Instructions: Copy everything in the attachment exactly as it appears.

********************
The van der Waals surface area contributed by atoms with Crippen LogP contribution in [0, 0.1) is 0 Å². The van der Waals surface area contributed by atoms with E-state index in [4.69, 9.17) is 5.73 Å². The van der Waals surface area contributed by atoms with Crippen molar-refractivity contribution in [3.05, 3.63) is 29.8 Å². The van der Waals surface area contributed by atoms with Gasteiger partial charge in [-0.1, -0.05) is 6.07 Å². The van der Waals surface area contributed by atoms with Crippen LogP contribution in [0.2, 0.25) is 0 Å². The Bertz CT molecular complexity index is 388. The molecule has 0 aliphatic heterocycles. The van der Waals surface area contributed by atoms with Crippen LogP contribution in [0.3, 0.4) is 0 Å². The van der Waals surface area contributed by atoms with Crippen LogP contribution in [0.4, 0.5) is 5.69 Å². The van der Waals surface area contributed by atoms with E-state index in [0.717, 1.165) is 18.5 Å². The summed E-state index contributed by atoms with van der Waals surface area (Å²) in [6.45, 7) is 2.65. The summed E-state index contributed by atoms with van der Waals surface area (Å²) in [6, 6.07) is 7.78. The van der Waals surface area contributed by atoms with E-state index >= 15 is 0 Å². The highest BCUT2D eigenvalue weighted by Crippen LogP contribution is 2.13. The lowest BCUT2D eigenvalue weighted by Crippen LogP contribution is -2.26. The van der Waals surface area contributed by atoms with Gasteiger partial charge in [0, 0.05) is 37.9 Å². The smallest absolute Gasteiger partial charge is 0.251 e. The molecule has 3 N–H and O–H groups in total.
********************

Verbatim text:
The van der Waals surface area contributed by atoms with Crippen LogP contribution in [0, 0.1) is 0 Å². The van der Waals surface area contributed by atoms with E-state index in [4.69, 9.17) is 5.73 Å². The van der Waals surface area contributed by atoms with Crippen molar-refractivity contribution in [3.05, 3.63) is 29.8 Å². The van der Waals surface area contributed by atoms with Gasteiger partial charge in [-0.1, -0.05) is 6.07 Å². The van der Waals surface area contributed by atoms with Crippen LogP contribution in [0.2, 0.25) is 0 Å². The Bertz CT molecular complexity index is 388. The molecule has 0 aliphatic heterocycles. The van der Waals surface area contributed by atoms with Crippen LogP contribution in [0.3, 0.4) is 0 Å². The van der Waals surface area contributed by atoms with Crippen LogP contribution in [0.4, 0.5) is 5.69 Å². The van der Waals surface area contributed by atoms with E-state index in [0.717, 1.165) is 18.5 Å². The summed E-state index contributed by atoms with van der Waals surface area (Å²) in [6.45, 7) is 2.65. The summed E-state index contributed by atoms with van der Waals surface area (Å²) in [6, 6.07) is 7.78. The van der Waals surface area contributed by atoms with E-state index >= 15 is 0 Å². The highest BCUT2D eigenvalue weighted by Crippen LogP contribution is 2.13. The lowest BCUT2D eigenvalue weighted by Crippen LogP contribution is -2.26. The van der Waals surface area contributed by atoms with Gasteiger partial charge in [0, 0.05) is 37.9 Å². The smallest absolute Gasteiger partial charge is 0.251 e. The molecule has 3 N–H and O–H groups in total.